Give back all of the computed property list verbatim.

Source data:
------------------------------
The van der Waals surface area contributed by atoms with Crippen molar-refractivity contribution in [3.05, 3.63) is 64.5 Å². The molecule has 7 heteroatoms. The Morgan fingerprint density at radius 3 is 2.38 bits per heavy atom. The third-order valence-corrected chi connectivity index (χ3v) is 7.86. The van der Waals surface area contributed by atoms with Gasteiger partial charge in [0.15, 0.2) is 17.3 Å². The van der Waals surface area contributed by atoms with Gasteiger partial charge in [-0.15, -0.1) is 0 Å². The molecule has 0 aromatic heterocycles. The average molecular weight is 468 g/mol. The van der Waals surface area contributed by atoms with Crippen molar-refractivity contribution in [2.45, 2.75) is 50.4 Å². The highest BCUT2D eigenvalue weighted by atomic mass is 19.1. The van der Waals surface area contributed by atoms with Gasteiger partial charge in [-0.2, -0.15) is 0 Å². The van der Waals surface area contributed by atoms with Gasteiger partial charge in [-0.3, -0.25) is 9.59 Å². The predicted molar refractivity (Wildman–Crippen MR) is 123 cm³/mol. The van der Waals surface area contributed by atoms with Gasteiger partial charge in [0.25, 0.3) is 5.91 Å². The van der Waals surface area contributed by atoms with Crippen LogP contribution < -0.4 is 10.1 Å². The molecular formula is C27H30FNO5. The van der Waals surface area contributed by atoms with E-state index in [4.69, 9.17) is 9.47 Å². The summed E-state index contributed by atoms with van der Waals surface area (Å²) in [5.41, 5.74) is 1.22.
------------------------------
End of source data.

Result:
The van der Waals surface area contributed by atoms with Crippen molar-refractivity contribution in [3.05, 3.63) is 64.5 Å². The molecule has 7 heteroatoms. The Morgan fingerprint density at radius 3 is 2.38 bits per heavy atom. The third-order valence-corrected chi connectivity index (χ3v) is 7.86. The van der Waals surface area contributed by atoms with Gasteiger partial charge in [0.15, 0.2) is 17.3 Å². The van der Waals surface area contributed by atoms with Gasteiger partial charge in [-0.15, -0.1) is 0 Å². The molecule has 0 aromatic heterocycles. The average molecular weight is 468 g/mol. The van der Waals surface area contributed by atoms with Crippen molar-refractivity contribution in [2.45, 2.75) is 50.4 Å². The highest BCUT2D eigenvalue weighted by atomic mass is 19.1. The van der Waals surface area contributed by atoms with Gasteiger partial charge in [-0.2, -0.15) is 0 Å². The van der Waals surface area contributed by atoms with Gasteiger partial charge in [-0.3, -0.25) is 9.59 Å². The predicted molar refractivity (Wildman–Crippen MR) is 123 cm³/mol. The van der Waals surface area contributed by atoms with Gasteiger partial charge in [0.25, 0.3) is 5.91 Å². The van der Waals surface area contributed by atoms with Crippen LogP contribution < -0.4 is 10.1 Å². The molecular formula is C27H30FNO5. The van der Waals surface area contributed by atoms with E-state index in [4.69, 9.17) is 9.47 Å². The summed E-state index contributed by atoms with van der Waals surface area (Å²) in [5.41, 5.74) is 1.22.